With the help of some 400 volunteers and cooperative ventures with public and private entities, the garden became a hub of activity. Neighborhood residents participated in the gardening. School classes brought children to learn about gardening, exercising and healthy eating.
By mid-October, 9,643 pounds of fresh produce had been harvested and delivered to the community in 2019.
“It’s been unbelievable,” Jo said. “It’s like God is working through our hands.”
Fulfilling the Sisters’ Mission
The overall program for which OSF Saint Francis won the Magnet Prize has six facets:
- Faith Community Nurses
- Assessment of food insecurity
- Community gardening
- Education of nurses to make assessments and act on them
- Education of children regarding healthy eating and exercise
The effectiveness is seen in the numbers.
“After implementing our program and looking at emergency department data, what we’ve seen in these two ZIP codes is 1,900 fewer emergency department visits for non-urgent care,” Jennifer said.
Plans for the $50,000 prize money call for a greenhouse, in which food can be grown year-round, and a covered shelter, where education programs at the garden can be shaded from the summer sun.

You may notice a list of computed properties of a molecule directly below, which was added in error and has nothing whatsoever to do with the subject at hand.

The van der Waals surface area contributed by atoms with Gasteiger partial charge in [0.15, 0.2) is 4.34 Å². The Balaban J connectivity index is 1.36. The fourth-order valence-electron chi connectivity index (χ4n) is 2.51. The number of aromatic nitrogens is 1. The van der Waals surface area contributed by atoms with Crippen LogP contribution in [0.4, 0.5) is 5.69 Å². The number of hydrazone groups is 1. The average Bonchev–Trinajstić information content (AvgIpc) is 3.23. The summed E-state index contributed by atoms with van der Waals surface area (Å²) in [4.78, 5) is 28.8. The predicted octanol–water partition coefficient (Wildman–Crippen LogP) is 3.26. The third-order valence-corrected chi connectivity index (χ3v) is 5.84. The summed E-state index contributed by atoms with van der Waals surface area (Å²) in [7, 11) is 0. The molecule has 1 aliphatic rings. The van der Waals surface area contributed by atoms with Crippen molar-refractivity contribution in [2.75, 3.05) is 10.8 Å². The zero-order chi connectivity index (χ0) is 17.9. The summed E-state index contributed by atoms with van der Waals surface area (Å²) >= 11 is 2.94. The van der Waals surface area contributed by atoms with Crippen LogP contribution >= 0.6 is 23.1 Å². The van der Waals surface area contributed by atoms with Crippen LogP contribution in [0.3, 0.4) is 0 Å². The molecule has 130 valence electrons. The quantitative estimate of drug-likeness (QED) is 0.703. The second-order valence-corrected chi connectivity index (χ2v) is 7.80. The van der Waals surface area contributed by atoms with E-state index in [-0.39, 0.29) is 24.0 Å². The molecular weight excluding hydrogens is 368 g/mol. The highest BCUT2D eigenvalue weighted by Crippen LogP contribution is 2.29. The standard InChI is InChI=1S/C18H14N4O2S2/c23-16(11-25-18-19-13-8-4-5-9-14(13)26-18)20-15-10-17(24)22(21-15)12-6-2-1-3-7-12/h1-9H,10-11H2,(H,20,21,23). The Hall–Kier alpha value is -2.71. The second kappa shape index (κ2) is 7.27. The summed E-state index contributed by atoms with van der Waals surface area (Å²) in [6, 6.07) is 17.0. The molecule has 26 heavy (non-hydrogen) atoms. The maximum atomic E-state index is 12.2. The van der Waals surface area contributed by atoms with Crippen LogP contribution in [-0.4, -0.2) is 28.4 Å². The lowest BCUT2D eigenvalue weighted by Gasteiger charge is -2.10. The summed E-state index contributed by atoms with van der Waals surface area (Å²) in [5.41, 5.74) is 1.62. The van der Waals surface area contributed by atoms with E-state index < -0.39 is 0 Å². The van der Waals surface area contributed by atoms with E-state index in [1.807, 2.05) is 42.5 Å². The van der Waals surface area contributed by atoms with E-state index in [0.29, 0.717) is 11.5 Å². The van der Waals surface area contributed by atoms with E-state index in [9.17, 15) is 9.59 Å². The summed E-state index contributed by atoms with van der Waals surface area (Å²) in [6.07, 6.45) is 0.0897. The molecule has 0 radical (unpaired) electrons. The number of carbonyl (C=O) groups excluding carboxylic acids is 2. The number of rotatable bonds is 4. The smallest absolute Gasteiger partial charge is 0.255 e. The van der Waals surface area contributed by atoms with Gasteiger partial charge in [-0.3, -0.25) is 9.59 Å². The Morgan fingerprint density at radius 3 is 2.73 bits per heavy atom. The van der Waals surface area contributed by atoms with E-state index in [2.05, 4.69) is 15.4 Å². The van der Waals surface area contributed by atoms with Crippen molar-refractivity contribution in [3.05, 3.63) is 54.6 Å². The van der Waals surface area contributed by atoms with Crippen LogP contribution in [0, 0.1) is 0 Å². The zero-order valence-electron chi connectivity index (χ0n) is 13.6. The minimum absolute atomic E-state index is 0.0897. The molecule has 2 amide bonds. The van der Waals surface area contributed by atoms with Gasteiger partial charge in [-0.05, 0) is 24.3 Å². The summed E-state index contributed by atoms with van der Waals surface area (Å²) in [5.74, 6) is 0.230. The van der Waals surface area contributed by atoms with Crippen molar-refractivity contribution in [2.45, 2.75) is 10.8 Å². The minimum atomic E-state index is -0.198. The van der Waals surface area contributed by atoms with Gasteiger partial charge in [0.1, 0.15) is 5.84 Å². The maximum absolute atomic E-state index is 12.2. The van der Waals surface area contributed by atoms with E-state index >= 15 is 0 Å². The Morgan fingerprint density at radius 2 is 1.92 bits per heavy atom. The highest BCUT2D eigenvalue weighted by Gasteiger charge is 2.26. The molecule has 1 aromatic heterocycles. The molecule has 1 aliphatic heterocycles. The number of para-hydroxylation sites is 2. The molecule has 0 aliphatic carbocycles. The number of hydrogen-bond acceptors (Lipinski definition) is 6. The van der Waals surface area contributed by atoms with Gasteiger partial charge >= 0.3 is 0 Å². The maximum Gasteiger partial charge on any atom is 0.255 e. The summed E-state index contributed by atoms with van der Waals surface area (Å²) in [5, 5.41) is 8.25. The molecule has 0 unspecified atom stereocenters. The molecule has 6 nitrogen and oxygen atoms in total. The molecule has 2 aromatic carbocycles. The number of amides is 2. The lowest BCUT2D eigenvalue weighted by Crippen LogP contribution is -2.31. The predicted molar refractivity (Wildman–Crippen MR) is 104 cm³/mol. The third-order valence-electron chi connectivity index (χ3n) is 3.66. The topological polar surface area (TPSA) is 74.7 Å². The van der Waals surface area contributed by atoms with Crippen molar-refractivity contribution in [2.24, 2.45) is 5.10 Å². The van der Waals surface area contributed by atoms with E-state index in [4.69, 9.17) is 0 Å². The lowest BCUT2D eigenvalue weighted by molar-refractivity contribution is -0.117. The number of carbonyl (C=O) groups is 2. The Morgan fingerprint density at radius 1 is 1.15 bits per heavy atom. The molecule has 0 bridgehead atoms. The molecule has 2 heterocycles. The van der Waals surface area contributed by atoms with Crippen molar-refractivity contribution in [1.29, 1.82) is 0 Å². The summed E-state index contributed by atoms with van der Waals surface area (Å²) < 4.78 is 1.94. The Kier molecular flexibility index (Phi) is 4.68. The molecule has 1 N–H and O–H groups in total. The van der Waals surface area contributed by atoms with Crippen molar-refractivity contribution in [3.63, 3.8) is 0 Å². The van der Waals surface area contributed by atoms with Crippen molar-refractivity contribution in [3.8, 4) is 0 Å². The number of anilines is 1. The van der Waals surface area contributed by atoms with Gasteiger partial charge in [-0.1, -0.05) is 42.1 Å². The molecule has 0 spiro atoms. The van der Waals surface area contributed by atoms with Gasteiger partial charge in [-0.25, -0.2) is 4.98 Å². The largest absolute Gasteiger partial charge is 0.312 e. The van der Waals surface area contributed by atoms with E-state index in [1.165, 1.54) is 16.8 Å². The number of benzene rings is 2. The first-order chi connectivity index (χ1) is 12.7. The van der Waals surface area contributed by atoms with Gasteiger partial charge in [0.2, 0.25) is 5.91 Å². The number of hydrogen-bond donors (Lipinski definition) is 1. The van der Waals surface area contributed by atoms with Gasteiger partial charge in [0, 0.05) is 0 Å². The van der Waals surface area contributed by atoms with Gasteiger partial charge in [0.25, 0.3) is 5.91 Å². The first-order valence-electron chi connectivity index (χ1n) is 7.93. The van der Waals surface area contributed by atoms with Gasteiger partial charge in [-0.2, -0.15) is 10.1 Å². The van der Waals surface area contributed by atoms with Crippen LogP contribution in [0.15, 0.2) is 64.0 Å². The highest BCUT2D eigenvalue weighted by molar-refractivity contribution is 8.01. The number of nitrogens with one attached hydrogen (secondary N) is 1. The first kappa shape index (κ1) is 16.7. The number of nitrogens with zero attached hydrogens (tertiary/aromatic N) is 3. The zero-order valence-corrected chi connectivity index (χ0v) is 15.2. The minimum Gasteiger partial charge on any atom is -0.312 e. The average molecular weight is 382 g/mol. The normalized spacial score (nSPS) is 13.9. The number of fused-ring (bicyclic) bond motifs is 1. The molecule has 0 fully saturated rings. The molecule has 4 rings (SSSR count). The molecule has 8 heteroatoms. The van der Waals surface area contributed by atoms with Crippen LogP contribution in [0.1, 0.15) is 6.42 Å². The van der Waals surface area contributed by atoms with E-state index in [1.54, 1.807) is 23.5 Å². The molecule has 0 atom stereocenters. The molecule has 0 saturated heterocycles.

Winning the Magnet Prize is a big deal for a lot of reasons, but winning this or any other award was never part of the agenda. The nurses at OSF Saint Francis took on this project because it was the right thing to do, and it helps fulfill the Mission of The Sisters of the Third Order of St. Francis, dating to 1877.
“When I started out in nursing, I thought it was all about taking care of sick people in the hospital,” Jennifer said. “But we don’t do the greatest care and love only with a stethoscope and new treatments. This is outside the traditional brick and mortar of a hospital or clinic. This is population health at its best, taking care of people by providing basic needs so they don’t become sick. We can provide the greatest care and love just by feeding people in need.”